MINI Coupe review
Big on thrills and low on compromises, the MINI Coupe said to be marque's most driver-focused car ever
There's nothing small about the MINI family. This Coupe is the fifth model to join the line-up, and with its firm suspension set up and light weight, it's described as the most driver focused version of the car yet. The simple two-seater layout is key to its appeal, as it’s designed to wrap around the driver to deliver an even more rewarding drive than the standard hatch. Aimed at our reigning class champion, the Peugeot RCZ, both petrol and diesel engined cars are offered. The diesel is great - it delivers strong economy and searing pace, along with MINI’s trademark handling prowess. In standard Cooper trim, the MINI gets a slightly softer suspension setup but our choice remains the Cooper S, which is well balanced and incredibly rewarding. The flagship John Cooper Works model is reserved for the most hardcore enthusiasts.
Our choice: MINI Cooper S Coupe
There's no doubt about it, the MINI Coupe is aimed at people who want to get noticed. As well as offering lots of bright colours to choose between, buyers can opt for bold racing stripes, and a two-tone finish to highlight the floating roof design. Flagship Cooper S and SD models get a prominent air scoop and make rivals like the Volvo C30 look understated. Inside, it's no surprise to find that the cabin feels a little cramped but the headlining features two scalloped panels to help accommodate tall drivers. Elsewhere, the cabin is standard MINI fare with an identical dash to that found in the hatch and convertible. It gets the usual oversized speedo, circular air vents and retro, metal toggle switches Quality is a plus point, too, with the car's trim and switchgear feeling reassuringly robust.
The MINI Coupe is by far the most driver-focused car in its class. It's a strict two-seater, and even the fuel-efficient Cooper SD offers 141bhp and a staggering 305Nm of torque from its 2.0-litre diesel engine. These figures mean the car is more than capable of leaving its rivals trailing, while top-spec John Cooper Works cars are even faster. Steering is ultra direct, while the low centre of gravity and stiff suspension mean the MINI is completely at home on track – where you'll find there's no shortage of mid corner grip. But there’s a price to be paid for the MINI’s sporting potential as the steering wheel pulls and fidgets as the front wheels hunt out cambers in the tarmac - the punishing ride and short wheelbase mean it can feel quite unstable over potholed surfaces. If the looks aren't for the feint hearted, then the handling is for the most committed enthusiast. It's great fun in short bursts though.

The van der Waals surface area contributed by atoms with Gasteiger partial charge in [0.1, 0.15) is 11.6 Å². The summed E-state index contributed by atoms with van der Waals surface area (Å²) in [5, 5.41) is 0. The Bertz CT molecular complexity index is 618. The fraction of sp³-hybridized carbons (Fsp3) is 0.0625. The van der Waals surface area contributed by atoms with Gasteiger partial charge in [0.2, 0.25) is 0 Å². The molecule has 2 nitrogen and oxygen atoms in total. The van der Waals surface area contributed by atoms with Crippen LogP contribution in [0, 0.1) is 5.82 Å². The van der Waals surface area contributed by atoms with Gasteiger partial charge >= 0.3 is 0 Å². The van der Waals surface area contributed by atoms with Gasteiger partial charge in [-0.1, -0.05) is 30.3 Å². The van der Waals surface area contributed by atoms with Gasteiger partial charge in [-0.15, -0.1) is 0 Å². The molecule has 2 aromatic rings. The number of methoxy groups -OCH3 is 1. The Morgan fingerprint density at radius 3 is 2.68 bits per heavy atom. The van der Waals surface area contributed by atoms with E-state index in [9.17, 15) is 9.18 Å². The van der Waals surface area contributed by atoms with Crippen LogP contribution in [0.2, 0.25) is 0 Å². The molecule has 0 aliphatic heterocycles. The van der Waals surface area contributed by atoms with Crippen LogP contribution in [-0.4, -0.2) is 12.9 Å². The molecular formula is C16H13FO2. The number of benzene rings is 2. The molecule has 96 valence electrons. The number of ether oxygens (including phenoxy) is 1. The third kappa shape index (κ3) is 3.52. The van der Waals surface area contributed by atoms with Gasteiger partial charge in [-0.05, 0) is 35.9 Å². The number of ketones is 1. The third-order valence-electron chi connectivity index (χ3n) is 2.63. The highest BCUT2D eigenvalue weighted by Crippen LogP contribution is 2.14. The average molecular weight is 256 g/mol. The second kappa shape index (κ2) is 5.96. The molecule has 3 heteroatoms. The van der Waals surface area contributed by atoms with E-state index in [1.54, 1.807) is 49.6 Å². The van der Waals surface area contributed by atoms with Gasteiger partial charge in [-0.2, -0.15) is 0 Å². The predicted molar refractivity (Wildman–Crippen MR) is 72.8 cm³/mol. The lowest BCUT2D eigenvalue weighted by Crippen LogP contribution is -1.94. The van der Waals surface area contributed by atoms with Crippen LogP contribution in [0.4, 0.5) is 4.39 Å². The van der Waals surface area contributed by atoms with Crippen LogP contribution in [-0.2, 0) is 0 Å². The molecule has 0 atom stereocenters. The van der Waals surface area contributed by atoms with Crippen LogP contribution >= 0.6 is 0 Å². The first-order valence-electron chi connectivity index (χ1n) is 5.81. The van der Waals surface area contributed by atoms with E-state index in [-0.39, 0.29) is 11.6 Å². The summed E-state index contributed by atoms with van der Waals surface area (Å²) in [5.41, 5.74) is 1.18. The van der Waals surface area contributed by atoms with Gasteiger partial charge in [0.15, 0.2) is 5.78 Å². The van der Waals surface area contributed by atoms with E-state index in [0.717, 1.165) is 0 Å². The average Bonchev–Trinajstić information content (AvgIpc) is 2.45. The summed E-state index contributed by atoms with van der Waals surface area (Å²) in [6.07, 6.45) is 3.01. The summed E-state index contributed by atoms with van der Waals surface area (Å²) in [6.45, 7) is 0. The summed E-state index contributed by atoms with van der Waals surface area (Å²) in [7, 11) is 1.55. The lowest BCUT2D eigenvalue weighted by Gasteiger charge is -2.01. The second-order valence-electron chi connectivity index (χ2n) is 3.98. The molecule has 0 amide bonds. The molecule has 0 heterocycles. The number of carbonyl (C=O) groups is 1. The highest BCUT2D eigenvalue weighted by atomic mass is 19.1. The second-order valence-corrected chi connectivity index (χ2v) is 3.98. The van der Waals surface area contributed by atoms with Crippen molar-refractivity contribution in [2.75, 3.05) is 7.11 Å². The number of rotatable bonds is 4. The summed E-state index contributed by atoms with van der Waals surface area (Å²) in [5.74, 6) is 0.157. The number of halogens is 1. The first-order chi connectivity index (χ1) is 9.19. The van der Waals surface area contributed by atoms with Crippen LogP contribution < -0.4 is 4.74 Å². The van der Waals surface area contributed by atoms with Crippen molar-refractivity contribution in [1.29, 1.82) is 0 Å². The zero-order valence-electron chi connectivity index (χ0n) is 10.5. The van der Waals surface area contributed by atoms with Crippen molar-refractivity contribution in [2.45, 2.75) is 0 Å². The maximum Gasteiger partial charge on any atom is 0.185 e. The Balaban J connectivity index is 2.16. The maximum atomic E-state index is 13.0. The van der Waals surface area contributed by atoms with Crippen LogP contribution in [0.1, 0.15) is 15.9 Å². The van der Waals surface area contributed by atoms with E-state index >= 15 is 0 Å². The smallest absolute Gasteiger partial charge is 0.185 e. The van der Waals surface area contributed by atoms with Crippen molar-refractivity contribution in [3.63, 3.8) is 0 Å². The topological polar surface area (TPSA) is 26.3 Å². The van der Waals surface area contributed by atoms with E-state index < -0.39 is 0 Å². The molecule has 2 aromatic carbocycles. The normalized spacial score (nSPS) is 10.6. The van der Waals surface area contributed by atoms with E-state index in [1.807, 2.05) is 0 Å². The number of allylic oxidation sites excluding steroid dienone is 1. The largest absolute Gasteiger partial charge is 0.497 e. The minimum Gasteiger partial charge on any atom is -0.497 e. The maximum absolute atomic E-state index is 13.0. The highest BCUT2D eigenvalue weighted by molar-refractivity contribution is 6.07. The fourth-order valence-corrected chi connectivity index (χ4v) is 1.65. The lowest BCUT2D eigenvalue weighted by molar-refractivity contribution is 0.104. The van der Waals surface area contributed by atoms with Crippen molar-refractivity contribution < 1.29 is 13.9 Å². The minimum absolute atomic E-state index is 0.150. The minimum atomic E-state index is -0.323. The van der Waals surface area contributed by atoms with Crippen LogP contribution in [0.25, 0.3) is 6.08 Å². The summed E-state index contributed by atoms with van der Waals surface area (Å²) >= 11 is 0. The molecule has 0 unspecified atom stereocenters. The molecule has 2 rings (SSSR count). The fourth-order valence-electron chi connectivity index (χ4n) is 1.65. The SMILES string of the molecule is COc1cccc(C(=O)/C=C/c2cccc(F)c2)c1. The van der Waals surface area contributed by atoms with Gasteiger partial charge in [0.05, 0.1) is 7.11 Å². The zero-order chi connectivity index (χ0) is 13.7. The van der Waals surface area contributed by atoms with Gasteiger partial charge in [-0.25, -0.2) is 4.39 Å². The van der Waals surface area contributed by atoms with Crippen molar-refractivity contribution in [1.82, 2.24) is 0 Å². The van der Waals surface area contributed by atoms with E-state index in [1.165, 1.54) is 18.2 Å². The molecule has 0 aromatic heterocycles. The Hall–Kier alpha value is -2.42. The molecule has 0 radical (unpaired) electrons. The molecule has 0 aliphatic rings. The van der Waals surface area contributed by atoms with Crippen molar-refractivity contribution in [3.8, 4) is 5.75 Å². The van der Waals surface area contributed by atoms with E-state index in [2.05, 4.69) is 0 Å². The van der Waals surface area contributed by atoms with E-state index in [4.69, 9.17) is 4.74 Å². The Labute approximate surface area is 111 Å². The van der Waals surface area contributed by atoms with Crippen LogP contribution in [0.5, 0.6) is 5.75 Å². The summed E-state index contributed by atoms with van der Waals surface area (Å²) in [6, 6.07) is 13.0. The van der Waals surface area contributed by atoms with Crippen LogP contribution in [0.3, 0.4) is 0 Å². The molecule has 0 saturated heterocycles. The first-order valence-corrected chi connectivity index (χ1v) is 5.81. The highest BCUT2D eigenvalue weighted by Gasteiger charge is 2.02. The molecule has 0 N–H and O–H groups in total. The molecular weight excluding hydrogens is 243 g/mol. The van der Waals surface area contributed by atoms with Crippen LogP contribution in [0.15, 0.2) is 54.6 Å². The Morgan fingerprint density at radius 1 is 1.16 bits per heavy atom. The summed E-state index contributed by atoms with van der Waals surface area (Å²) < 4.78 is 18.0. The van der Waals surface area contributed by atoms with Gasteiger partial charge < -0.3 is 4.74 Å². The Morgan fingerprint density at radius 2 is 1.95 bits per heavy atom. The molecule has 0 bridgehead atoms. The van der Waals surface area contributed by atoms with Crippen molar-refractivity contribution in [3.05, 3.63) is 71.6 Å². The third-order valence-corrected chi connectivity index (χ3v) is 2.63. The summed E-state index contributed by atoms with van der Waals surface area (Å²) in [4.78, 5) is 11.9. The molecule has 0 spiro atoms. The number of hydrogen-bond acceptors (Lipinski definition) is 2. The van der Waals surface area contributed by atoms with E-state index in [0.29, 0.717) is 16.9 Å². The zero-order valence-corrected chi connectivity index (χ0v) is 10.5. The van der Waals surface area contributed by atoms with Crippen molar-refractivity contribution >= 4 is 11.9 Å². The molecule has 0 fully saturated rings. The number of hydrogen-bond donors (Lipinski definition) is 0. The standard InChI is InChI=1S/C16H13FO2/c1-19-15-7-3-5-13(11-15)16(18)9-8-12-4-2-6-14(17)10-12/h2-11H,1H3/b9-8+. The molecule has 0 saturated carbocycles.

It's fair to say the MINI's reputation for reliability is chequered. The whole MINI family has been the subject of a number of safety related recalls - one of which was for the potential for fire. The hatch managed a full five stars in the Euro NCAP crash tests, so safety for the Coupe is likely to be top-notch. All cars offer stability control as well as front, side and curtain airbags as standard.
The MINI Coupe has only got two seats, which means it's not much use for a family of four. The decision to ditch the rear bench has however had a very positive effect on boot space, which at 280 litres is bigger than the one offered by the standard MINI hatch. What's more, there are plenty of cabin cubbies to store CDs and drinks, and the large hatch makes loading bulky items easy.
With claimed fuel economy of 65.7mpg, the 2.0-litre diesel engined MINI Cooper SD is extremely efficient and quick, too. Helping keep costs down further is MINI's celebrated TLC servicing pack, which offers free scheduled maintenance for 5 years or 50,000 miles. The firm has recently launched a TLC XL pack, which for a further £275 extends that deal to 8 years, or 80,000 miles. The benefit of the package is that it means almost all MINI's have a full, main dealer service history, which protects the resale value of the car. Watch out when it comes to specifying your car. It's possible to go absolutely mad with the options list, pushing up the base price by thousands of pounds - none of which you will get back when you sell the car on.